The psychologist and researcher José A. Muñoz-Moreno has attended the 7th International Symposium on Neuropsychiatry and HIV held on June 13 and 14 in Barcelona. He performed three presentations on the detection of HIV-associated cognitive impairment.
He presented a paper entitled "Accuracy of NEU Screen to detect cognitive impairment in patients with HIV who are in virologic suppression," which had already produced a poster for the last CROI (Conference on Retroviruses and Opportunistic Infections). In this symposium, the poster has been extended in an oral communication.
In addition, Muñoz-Moreno conducted a plenary session on screening instruments for cognitive impairment associated with HIV and participated at the national meeting of the Working Group on HIV and Central Nervous System (he is one of its coordinators).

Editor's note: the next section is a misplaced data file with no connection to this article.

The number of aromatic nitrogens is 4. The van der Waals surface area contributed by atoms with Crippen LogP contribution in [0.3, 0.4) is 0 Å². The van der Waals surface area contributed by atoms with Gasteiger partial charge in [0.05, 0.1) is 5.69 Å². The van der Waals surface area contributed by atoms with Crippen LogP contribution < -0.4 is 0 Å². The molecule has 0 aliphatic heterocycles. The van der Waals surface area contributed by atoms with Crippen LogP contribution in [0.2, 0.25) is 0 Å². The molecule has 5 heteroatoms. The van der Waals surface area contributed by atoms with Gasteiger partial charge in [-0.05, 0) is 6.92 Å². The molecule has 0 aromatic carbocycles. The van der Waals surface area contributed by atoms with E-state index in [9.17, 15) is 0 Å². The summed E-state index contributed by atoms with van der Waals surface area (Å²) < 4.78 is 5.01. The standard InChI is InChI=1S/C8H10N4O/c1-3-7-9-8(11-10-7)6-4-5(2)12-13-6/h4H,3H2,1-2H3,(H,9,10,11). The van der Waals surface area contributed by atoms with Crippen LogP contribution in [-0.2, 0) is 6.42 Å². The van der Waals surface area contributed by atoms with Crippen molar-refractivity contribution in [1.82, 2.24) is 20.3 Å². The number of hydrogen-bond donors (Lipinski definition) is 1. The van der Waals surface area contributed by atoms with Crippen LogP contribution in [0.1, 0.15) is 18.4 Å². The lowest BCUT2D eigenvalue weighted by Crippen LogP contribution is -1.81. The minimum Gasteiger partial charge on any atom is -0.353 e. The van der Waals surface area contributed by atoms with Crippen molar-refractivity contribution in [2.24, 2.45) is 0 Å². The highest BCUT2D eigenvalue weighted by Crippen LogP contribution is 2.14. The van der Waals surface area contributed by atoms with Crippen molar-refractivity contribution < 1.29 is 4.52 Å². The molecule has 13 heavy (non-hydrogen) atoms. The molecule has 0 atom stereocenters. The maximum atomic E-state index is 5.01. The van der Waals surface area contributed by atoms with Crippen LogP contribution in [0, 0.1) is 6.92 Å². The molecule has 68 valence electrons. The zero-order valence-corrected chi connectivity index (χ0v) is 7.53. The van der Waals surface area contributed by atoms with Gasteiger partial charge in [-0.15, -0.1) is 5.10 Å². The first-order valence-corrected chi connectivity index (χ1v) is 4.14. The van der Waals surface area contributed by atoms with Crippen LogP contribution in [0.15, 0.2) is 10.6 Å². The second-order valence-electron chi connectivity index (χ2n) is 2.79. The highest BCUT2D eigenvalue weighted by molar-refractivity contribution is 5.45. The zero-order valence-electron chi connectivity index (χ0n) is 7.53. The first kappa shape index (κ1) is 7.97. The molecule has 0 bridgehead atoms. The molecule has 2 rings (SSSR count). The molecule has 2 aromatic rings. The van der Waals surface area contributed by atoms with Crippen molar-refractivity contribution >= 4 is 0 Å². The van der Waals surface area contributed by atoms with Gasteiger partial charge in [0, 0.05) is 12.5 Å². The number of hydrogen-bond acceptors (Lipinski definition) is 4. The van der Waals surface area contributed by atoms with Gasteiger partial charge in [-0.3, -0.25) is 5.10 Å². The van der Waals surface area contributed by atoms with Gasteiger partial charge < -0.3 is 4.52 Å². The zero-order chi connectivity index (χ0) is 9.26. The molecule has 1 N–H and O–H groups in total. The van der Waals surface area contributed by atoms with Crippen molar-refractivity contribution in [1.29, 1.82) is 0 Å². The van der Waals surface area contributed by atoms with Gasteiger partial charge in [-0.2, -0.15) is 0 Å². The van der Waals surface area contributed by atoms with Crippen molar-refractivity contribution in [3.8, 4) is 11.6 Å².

With the development of antiretroviral therapy and increased life expectancy of people with HIV, there have been important advances in the understanding of the effects that the virus itself and medication can have on the central nervous system (CNS) . From the first weeks of infection, HIV can cause alterations in a motor and cognitive level, with a large negative impact on quality of life and daily functioning of those who suffer them.
One of the major challenges for physicians and psychologists who work with these patients is to diagnose these deficits as soon as possible. To do this, various clinical factors might be considered, mainly the number of CD4 cells in the blood or the time lived with HIV. However, the evaluation through properly validated neuropsychological testing are the most recommended clinical method for diagnosing such problems.
In this context, researchers from the Fight AIDS Foundation led by psychologist José A. Muñoz-Moreno, submitted in August 2013 a new clinical method for early detection of abnormalities that HIV can cause in the central nervous system; the NEU Screen. Its usefulness has been recognized internationally.